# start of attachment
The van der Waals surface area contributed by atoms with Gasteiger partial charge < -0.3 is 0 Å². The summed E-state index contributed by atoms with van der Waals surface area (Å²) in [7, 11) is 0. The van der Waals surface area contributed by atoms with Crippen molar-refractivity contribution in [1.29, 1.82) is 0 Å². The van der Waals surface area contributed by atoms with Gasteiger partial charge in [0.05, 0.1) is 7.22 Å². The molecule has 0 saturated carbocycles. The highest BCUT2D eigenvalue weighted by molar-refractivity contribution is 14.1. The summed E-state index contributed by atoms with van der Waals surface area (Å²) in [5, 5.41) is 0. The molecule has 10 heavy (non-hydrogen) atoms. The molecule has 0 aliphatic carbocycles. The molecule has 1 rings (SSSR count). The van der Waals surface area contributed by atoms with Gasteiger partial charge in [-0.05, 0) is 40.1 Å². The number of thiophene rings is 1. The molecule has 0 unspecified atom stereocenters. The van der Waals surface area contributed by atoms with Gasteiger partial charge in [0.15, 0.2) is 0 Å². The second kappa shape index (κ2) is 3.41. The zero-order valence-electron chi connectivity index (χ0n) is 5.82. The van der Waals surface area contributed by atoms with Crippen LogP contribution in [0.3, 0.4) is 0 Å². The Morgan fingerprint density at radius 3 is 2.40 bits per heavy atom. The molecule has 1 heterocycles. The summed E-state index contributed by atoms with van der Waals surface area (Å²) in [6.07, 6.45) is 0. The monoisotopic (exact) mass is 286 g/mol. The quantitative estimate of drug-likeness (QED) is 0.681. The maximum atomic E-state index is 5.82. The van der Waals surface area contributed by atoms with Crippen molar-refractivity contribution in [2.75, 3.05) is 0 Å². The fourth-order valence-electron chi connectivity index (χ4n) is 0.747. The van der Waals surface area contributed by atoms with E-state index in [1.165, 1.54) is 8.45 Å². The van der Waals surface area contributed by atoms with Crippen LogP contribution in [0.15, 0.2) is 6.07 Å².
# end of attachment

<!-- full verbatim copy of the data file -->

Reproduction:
The van der Waals surface area contributed by atoms with Gasteiger partial charge < -0.3 is 0 Å². The summed E-state index contributed by atoms with van der Waals surface area (Å²) in [7, 11) is 0. The van der Waals surface area contributed by atoms with Crippen molar-refractivity contribution in [1.29, 1.82) is 0 Å². The van der Waals surface area contributed by atoms with Gasteiger partial charge in [0.05, 0.1) is 7.22 Å². The molecule has 0 saturated carbocycles. The highest BCUT2D eigenvalue weighted by molar-refractivity contribution is 14.1. The summed E-state index contributed by atoms with van der Waals surface area (Å²) in [5, 5.41) is 0. The molecule has 10 heavy (non-hydrogen) atoms. The molecule has 0 aliphatic carbocycles. The molecule has 1 rings (SSSR count). The van der Waals surface area contributed by atoms with Gasteiger partial charge in [-0.05, 0) is 40.1 Å². The number of thiophene rings is 1. The molecule has 0 unspecified atom stereocenters. The van der Waals surface area contributed by atoms with Gasteiger partial charge in [0.15, 0.2) is 0 Å². The second kappa shape index (κ2) is 3.41. The zero-order valence-electron chi connectivity index (χ0n) is 5.82. The van der Waals surface area contributed by atoms with Crippen LogP contribution in [0.3, 0.4) is 0 Å². The Morgan fingerprint density at radius 3 is 2.40 bits per heavy atom. The molecule has 1 heterocycles. The summed E-state index contributed by atoms with van der Waals surface area (Å²) in [6.07, 6.45) is 0. The monoisotopic (exact) mass is 286 g/mol. The quantitative estimate of drug-likeness (QED) is 0.681. The maximum atomic E-state index is 5.82. The van der Waals surface area contributed by atoms with Crippen molar-refractivity contribution in [2.75, 3.05) is 0 Å². The fourth-order valence-electron chi connectivity index (χ4n) is 0.747. The van der Waals surface area contributed by atoms with E-state index in [1.165, 1.54) is 8.45 Å². The van der Waals surface area contributed by atoms with Crippen LogP contribution in [0.15, 0.2) is 6.07 Å².